This question is particularly pressing following the Connecticut massacre. Adam Lanza, a bright 20-year-old who may have been diagnosed with Asperger's syndrome, likely had a psychotic break before he killed his mother, then shot his way into an elementary school and killed 20 children and six adults. He had reportedly attended Western Connecticut State University a few years ago, where he struggled to fit in. The few classmates who remember him reported that he was extremely quiet and shied away from social situations. There is no way of telling if the tragedy would have occurred had he received better support in college. What would seem to be clear, however, is that attention needs to be paid—both by parents and by professionals—to symptoms of emerging mental illness (distinguishing between ASD-related behaviors and those which may be linked to mental illness) and to helping young adults access mental health care when needed.

College is stressful for everyone and there is no way to predict how any student will react to the pressure. But, for students with autism, it can be especially overwhelming. Such students are used to a much higher level of support than are neurotypical students entering college. And they are not used to being expected to ask for help when they need it.

“Students with autism don’t learn how to self-monitor or self-regulate on their own,” said Sarita Freedman, a clinical psychologist and author of the book "Developing College Skills in Students with Autism & Asperger’s Syndrome." “Parents have to look at the services a program is offering and whether it expects students to independently take advantage of counseling and other supports. You can’t assume a student will have the initiative to participate on his own.”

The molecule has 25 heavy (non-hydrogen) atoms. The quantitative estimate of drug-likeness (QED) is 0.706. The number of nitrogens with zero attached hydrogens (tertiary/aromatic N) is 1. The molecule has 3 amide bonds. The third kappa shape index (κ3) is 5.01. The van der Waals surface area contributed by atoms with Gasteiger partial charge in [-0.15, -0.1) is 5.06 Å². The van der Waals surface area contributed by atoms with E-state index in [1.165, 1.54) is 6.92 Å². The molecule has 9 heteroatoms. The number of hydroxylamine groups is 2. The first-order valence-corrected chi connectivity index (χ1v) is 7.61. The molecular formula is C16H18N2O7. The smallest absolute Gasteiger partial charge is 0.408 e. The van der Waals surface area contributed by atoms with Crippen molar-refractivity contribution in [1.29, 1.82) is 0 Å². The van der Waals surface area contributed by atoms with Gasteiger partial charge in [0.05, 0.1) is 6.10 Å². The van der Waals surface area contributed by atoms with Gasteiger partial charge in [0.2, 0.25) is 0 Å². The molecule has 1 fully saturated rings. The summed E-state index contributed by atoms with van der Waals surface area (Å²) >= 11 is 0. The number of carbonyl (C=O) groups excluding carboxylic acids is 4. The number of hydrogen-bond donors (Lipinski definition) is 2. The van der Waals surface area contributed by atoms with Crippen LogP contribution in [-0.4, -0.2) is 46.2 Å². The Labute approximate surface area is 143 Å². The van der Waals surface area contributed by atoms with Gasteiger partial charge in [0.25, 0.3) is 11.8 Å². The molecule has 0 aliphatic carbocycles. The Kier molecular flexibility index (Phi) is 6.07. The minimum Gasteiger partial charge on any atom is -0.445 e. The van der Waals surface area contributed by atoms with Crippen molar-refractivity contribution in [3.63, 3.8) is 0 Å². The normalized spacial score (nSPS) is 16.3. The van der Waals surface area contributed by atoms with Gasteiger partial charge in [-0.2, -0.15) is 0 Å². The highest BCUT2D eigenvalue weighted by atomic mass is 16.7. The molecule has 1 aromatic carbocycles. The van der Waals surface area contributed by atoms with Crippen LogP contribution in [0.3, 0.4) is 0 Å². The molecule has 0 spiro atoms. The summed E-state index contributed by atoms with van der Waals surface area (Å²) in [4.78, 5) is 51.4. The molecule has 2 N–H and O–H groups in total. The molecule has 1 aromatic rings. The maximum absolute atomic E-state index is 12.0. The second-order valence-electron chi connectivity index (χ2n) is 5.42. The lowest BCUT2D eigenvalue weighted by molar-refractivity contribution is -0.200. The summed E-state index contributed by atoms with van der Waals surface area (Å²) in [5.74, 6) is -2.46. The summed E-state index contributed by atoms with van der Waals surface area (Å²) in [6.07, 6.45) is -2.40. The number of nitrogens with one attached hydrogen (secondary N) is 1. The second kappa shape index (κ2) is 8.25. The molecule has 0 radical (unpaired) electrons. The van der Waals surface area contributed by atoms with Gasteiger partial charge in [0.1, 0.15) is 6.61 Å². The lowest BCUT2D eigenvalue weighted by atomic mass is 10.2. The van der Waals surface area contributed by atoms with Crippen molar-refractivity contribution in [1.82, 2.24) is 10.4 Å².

Recognizing Risks and Preparing for Potential Problems 

Challenges a student with autism may face in college can range from simple misunderstandings to serious situations that may put him or others in danger, Freedman said.

For example, she said, a student with Asperger’s syndrome who is characteristically rigid when it comes to rules may tattle on his roommate if he spies alcohol in the dorm fridge. A more socially acceptable choice may be to first discuss his concerns with his roommate or mentor.

A student jumped to conclusions and learned this lesson the hard way while enrolled in The College Support Program for Students with Asperger Syndrome at the West Virginia Autism Training Center at Marshall University in Huntington.

“The student called the police because he knew it was ‘illegal’ to have beer in the dorm,” said program coordinator Rebecca Hansen. “But they were root beer bottles that looked like beer bottles. We try to encourage students to go to their roommate or mentor first if they think something inappropriate is happening.”

On a more serious note, the onset of many mental health disorders occurs when students may already be in college. If a student shows mild signs of anxiety or another mental health challenge, Hansen said, a program may first try reducing the number of classes a student attends and increasing his instructional accommodations, such as breaking down assignments into manageable chunks.

But some college support programs may not be equipped to handle escalating symptoms of mental illness in their students with autism.

“We had a student who began to suffer such severe social anxiety, he started to talk about harming himself,” Hansen said. “That was out of our realm of expertise, so we recognized it would be better for him to get back to his home environment where there were more mental health providers and he would not have the stress of school on top of everything else.”